4. DysgenicGarbagge says:

    I was watching a segment on fox news yesterday about some electronics trade show, and they were talking about virtual reality. The VR pitchman actually said that VR was helping people connect with one another. Is the sexbot pitchman gonna say they help men and women develop deeper bonds.

  5. McGarrett says:

    Acedia is crippling the West. All this non-stop “technological progress” is navel gazing that takes away from the love of life, replacing with the love of self. Acedia manifests the will to be rid of God. Man wanted to advance his self-creation, but only led to nonsense.

    Cardinal Joseph Ratzinger (Benedict XVI) wrote in To Look on Christ this:

    “The deepest root of sorrow is the lack of any great hope and the unattainability of any great love: everything one can hope for is known, and all love becomes the disappointment of finiteness in a world whose monstrous surrogates are only a pitiful disguise for profound despair. And in this way the truth becomes ever more tangible that the sorrow of the world leads to death: it is only flirting with death, the ghastly business of playing with power and violence, that is still exciting enough to create an appearance of satisfaction. “If you eat it, you must die”–for a long time this has no longer been just a saying from mythology (Gen 3:17).

    Another bit from Ratzinger:

    “Today, when the promises of unlimited freedom have been made the most of, we are beginning to understand afresh this saying about the ‘sorrow of the world’. The forbidden joys lose their attraction the moment they are no longer forbidden. They had and have to be radicalized, the pitch increasingly raised, and nevertheless seem finally flat and stale because they are all finite while the hunger is for the infinite.”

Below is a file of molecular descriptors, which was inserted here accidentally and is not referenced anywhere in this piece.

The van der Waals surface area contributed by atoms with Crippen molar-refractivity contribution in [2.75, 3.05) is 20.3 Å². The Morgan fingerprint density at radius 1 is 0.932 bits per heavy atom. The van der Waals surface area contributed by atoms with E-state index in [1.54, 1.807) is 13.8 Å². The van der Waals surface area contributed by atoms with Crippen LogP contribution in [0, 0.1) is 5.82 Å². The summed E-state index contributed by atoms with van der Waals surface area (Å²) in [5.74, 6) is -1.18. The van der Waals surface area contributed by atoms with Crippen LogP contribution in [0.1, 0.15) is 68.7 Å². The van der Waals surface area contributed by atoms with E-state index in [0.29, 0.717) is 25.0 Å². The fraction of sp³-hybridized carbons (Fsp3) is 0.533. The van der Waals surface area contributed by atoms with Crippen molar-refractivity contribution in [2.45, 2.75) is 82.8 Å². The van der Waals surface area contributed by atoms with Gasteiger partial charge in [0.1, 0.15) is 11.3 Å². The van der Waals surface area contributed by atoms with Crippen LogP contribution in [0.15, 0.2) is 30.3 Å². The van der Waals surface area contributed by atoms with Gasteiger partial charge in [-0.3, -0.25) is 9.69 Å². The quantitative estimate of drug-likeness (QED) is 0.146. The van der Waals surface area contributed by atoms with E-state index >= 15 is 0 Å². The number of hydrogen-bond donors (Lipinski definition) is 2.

6. Wolfgang says:

    My personal amusement is seeing the words “Artificial Intelligence” and “Machine Learning” being thrown everywhere. Neural networks are a concept that’s older than I am, it’s just that now we have hardware that’s fast enough (be it extremely parallel, specialised cpus or large-scale clusters) to make them effective. Yet the real Silicon Valley “geniuses”, i.e. people in the marketing department, manage to sell the concept as a breakthrough.

    Now specialised media are rehashing the weak vs. strong AI arguments, and reheating the philosophical debates about consciousness and morality, but so far I’ve only seen Machine Learning applied to Go matches, surveillance (e.g. face recognition), self-driving cars and targeted advertising.

    • Neural networks are a concept that’s older than I am, it’s just that now we have hardware that’s fast enough (be it extremely parallel, specialised cpus or large-scale clusters) to make them effective.

      This is the key point: we now have cheap/fast/capacious hardware, but we are still kicking around ideas from the 1960s, without any real breakthroughs.

  7. […] heritage leads to a lack of loyalty to products and a permanent underclass who purchase little, as the coming dot-com 3.0 crash will demonstrate. Government is finding that its goal of ultimate power will […]